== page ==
How To Fund A Charity Event
As a charity you want and need to raise funds for the cause that you’re supporting. In today’s world there are so many ways of doing this. Having people walking around the streets and holding buckets is very much out of fashion. Holding buckets in the street still works but there are other ways that are far more creative and lead to more money raised, better marketing and lead onto other things.
Challenges and adventure events are becoming more and more popular. People from all walks of life are getting involved. Charity events and challenges vary from single day, weekend and even longer adventures and challenges. Some people do it for personal reasons, others do it because the charity is dear to them in some way, others do it for the feeling of finishing a challenge and the sense of achievement gained. The bigger the challenge, the bigger reward…..
Challenge events have therefore become more and more popular. Running marathons will always be popular but people have started to want that little bit extra from there time away from work. Climbing mountains, cycling from city to city, obstacle races, crossing countries and some events combine all of these things in the same weekend or week. For the charity or company organising an event like this, it can seem like a duanting project and can put off the possible organiser of the event.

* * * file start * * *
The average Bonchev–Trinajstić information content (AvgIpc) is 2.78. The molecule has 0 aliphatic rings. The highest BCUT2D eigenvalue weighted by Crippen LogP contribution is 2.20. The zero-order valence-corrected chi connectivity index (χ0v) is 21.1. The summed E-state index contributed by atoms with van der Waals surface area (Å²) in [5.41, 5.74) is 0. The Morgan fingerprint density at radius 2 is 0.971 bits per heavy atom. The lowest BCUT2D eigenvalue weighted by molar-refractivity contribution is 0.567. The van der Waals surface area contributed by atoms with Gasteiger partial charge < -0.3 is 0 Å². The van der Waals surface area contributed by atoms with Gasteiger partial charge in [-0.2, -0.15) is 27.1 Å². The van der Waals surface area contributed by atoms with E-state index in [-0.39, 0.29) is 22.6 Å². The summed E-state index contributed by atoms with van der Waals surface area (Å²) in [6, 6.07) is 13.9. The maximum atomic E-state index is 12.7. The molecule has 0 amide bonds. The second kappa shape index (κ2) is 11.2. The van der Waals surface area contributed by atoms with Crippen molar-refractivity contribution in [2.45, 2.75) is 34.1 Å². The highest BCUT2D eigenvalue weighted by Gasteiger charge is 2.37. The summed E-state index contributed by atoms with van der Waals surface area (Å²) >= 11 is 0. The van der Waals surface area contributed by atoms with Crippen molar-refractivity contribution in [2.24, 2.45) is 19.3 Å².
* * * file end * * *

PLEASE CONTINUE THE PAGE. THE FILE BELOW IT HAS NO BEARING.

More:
We ran an event last year that made £70,000 for charity from a single day and didn’t cost the charity anything – not even a penny. How is this possible?
Your Options Explained
Option One – Participant Funded
This is my personal preferred method of paying for an charity event or adventure event that doesn’t cost to much money. It’s simple. You charge a registration fee to the participant that is taking part in the event. This covers the cost of the event.
Lets say you want to run a single day abseil event. The cost of the event is £1200 and you have 6o people taking part. If you charge a registration fee of £30 that gives you £1800, that more than covers the cost of the event and gives you extra money in the pot to use for marketing and advertising. Making T-shirts for the participants to complete the event in, this is always a good idea as all the event photos that are taken get shared around the internet with your logo on.
By paying for the event by a registration fee it allows all the money raised to go to charity. Every penny. It also means you don’t have to set a minimum amount of sponsorship – it’s up to you whether you do that or not.
If you wanted people to come on the event that didn’t want to raise money and just wanted an exciting adventure then by running the event in this way, you are being inclusive to them. People don’t mind paying to have a go at something. Doing a charity event or an adventure event is a fun and exciting thing to do – people don’t mind paying for that experience.
Option Two – Part Funded